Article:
• AP reported that more than $70 million in direct foreign aid is unaccounted for and missing. Abdirazak Fartaag, the head of the Public Finance Management Unit, a TFG institution that monitors corruption in public finances, reported that the TFG accounting records only report $2.8 million of the $75 million documented cash payments from Libya and the UAE. Fartaag added that $300 million are missing if internal port, airport, qat trade, and telecommunications revenue are accounted for. Fartaag said, "Politicians want to keep the status quo. They're profiting from it." TFG Prime Minister Mohamed Abdullahi Mohamed expressed the TFG's ongoing efforts to combat corruption, saying, "We are trying to be more transparent. We have a budget. We have public records of our finances."[8]
  • A UN Security Council organized a summit in Nairobi, Kenya. According to Augustine Mahiga, the UN’s Special Representative to Somalia, the summit will address the security situation in Somalia, as well as for the Security Council to address the political crisis over national elections and the expiration of the Transitional Federal Institutions. Mahiga said the Security Council will directly address the rift between the TFG president, Sheikh Sharif Sheikh Ahmed, and the Transitional Federal Parliament Speaker, Sharif Hassan.[9]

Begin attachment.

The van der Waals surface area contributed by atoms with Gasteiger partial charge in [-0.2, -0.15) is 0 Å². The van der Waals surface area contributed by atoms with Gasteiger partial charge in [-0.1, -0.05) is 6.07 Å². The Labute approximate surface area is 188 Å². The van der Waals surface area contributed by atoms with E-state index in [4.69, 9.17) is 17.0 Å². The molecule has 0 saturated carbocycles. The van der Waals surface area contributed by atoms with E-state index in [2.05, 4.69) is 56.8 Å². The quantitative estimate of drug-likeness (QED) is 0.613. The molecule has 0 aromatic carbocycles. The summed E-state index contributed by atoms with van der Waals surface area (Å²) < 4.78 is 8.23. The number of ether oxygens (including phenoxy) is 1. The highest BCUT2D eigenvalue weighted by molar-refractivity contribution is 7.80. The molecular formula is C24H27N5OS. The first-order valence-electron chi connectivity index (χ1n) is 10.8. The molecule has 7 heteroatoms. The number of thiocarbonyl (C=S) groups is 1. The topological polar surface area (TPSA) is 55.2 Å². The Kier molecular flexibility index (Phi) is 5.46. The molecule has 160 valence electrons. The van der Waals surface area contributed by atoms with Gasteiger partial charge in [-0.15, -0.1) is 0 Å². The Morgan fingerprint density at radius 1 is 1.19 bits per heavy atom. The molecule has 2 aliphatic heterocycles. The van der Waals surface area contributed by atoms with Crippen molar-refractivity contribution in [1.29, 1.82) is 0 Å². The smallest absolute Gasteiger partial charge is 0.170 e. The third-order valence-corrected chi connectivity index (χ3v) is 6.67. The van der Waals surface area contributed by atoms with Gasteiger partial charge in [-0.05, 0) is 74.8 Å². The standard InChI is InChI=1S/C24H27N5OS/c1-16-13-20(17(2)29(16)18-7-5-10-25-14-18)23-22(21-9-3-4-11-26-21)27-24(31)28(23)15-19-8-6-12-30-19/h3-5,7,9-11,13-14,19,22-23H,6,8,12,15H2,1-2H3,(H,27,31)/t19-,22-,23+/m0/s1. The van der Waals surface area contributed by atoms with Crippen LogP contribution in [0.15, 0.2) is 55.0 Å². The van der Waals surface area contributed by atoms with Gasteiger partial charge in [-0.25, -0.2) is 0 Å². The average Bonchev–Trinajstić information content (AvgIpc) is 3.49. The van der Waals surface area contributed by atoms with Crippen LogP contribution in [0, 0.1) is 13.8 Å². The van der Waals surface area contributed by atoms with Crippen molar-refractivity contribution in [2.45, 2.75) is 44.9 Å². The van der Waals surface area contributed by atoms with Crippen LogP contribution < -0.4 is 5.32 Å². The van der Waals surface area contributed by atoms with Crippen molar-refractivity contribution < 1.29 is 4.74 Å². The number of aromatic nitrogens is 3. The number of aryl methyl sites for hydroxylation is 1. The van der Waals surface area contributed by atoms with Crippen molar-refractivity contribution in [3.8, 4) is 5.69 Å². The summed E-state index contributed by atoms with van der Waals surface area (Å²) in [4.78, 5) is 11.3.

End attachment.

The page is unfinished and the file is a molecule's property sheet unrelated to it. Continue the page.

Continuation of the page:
• Ambassador Boubacar Gaoussou Diarra, the Special Representative of the Chairperson of the African Union Commission for Somalia, released a statement urging the youth to "resist all attempts by insurgents to use them as instruments to disturb the peace process." Diarra also said that "Transitional Federal Institutions must as well play their role to ensure that the youth are well empowered to actively participate in the country's political, economic and development process." Diarra reiterated that the AU would relocate its civilian staff and police force to Mogadishu.[10]

[1] Ahmed al Haj, "Yemen officials: 38 killed in capital fighting," AP, May 24, 2011. Available:
Hammoud Mounassar, "Sanaa clashes kill 38, Gulf neighbours call for halt," AFP, May 24, 2011. Available:
Mohammed Ghobari and Mohamed Sudam, "Heavy clashes erupt in Yemen capital, 21 dead," Reuters, May 24, 2011. Available:
Jamal al-Jaberi, "Yemen tribesmen seize public buildings as fighting rages," AFP, May 25, 2011. Available:
Mohammed Jamjoom and Hamid Almasmari, "Tribal fighters seize government buildings in Yemen," CNN, May 25, 2011. Available:
“Obama Calls On Yemen President To “Immediately” Transfer Power,” AFP, May 25, 2011. Available:
[2] Robert Worth, "Fighting Intensifies in Yemen’s Capital," New York Times, May 24, 2011. Available:
[3] Ahmed al Haj, "Yemen's president vows no retreat as battles rage," AP, May 25, 2011. Available:
[4] Donna Abu Nasr, "Yemen Trade Minister Sharaf Says Unrest Has Cost Country $4 Billion," Bloomberg, May 24, 2011. Available:
[5] Abdi Hajji Hussein, "Five slain, 9 injured in Mogadishu artillery shelling," All Headline News, May 25, 2011. Available:
[6] "Somali army, Al shabaab combat in northern Mogadishu," Shabelle Media Network, May 25, 2011. Available:
[7] "Somali govt plans to drive out Al shabaab from Jubba regions," Shabelle Media Network, May 25, 2011. Available:
[8] "Millions in cash payments missing in Somalia," AP, May 25, 2011. Available:
[9] "UN Security Council Meet in Nairobi to Address Somali Conflict," Hiiraan Online, May 25, 2011. Available:
[10] "AU Special Representative calls on Somali Youths to redouble efforts towards peace," AU, May 25, 2011. Available: